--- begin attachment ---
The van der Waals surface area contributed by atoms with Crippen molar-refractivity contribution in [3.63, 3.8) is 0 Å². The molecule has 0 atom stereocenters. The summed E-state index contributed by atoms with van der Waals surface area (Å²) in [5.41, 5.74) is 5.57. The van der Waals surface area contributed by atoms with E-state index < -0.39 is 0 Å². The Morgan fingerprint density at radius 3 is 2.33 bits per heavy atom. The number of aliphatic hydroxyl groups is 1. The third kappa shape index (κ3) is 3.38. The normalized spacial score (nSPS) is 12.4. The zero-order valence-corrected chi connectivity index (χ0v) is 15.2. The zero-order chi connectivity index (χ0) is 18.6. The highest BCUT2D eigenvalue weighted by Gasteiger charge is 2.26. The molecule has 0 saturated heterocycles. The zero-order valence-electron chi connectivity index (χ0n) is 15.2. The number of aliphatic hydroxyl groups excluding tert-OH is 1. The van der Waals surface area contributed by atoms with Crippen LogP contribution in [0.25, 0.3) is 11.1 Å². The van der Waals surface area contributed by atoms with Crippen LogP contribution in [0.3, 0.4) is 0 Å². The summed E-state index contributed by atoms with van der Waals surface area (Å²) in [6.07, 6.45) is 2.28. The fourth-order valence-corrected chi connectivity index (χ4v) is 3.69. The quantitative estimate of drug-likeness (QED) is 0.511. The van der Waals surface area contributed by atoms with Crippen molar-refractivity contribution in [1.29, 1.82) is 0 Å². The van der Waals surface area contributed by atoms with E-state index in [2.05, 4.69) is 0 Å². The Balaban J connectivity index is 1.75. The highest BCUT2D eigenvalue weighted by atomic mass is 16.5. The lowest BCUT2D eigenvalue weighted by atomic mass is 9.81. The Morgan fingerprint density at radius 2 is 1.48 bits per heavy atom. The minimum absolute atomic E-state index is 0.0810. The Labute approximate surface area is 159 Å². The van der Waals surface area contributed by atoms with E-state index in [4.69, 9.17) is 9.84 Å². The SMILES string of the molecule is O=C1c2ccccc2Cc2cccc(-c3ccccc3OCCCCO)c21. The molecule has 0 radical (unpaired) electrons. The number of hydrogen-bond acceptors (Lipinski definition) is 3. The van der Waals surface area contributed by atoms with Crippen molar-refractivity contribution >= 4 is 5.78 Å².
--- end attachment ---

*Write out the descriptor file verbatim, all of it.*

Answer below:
The van der Waals surface area contributed by atoms with Crippen molar-refractivity contribution in [3.63, 3.8) is 0 Å². The molecule has 0 atom stereocenters. The summed E-state index contributed by atoms with van der Waals surface area (Å²) in [5.41, 5.74) is 5.57. The van der Waals surface area contributed by atoms with E-state index < -0.39 is 0 Å². The Morgan fingerprint density at radius 3 is 2.33 bits per heavy atom. The number of aliphatic hydroxyl groups is 1. The third kappa shape index (κ3) is 3.38. The normalized spacial score (nSPS) is 12.4. The zero-order valence-corrected chi connectivity index (χ0v) is 15.2. The zero-order chi connectivity index (χ0) is 18.6. The highest BCUT2D eigenvalue weighted by Gasteiger charge is 2.26. The molecule has 0 saturated heterocycles. The zero-order valence-electron chi connectivity index (χ0n) is 15.2. The number of aliphatic hydroxyl groups excluding tert-OH is 1. The van der Waals surface area contributed by atoms with Crippen LogP contribution in [0.25, 0.3) is 11.1 Å². The van der Waals surface area contributed by atoms with Crippen LogP contribution in [0.3, 0.4) is 0 Å². The summed E-state index contributed by atoms with van der Waals surface area (Å²) in [6.07, 6.45) is 2.28. The fourth-order valence-corrected chi connectivity index (χ4v) is 3.69. The quantitative estimate of drug-likeness (QED) is 0.511. The van der Waals surface area contributed by atoms with Crippen molar-refractivity contribution in [1.29, 1.82) is 0 Å². The van der Waals surface area contributed by atoms with E-state index in [2.05, 4.69) is 0 Å². The Balaban J connectivity index is 1.75. The highest BCUT2D eigenvalue weighted by atomic mass is 16.5. The lowest BCUT2D eigenvalue weighted by atomic mass is 9.81. The Morgan fingerprint density at radius 2 is 1.48 bits per heavy atom. The minimum absolute atomic E-state index is 0.0810. The Labute approximate surface area is 159 Å². The van der Waals surface area contributed by atoms with E-state index in [4.69, 9.17) is 9.84 Å². The SMILES string of the molecule is O=C1c2ccccc2Cc2cccc(-c3ccccc3OCCCCO)c21. The molecule has 0 radical (unpaired) electrons. The number of hydrogen-bond acceptors (Lipinski definition) is 3. The van der Waals surface area contributed by atoms with Crippen molar-refractivity contribution >= 4 is 5.78 Å².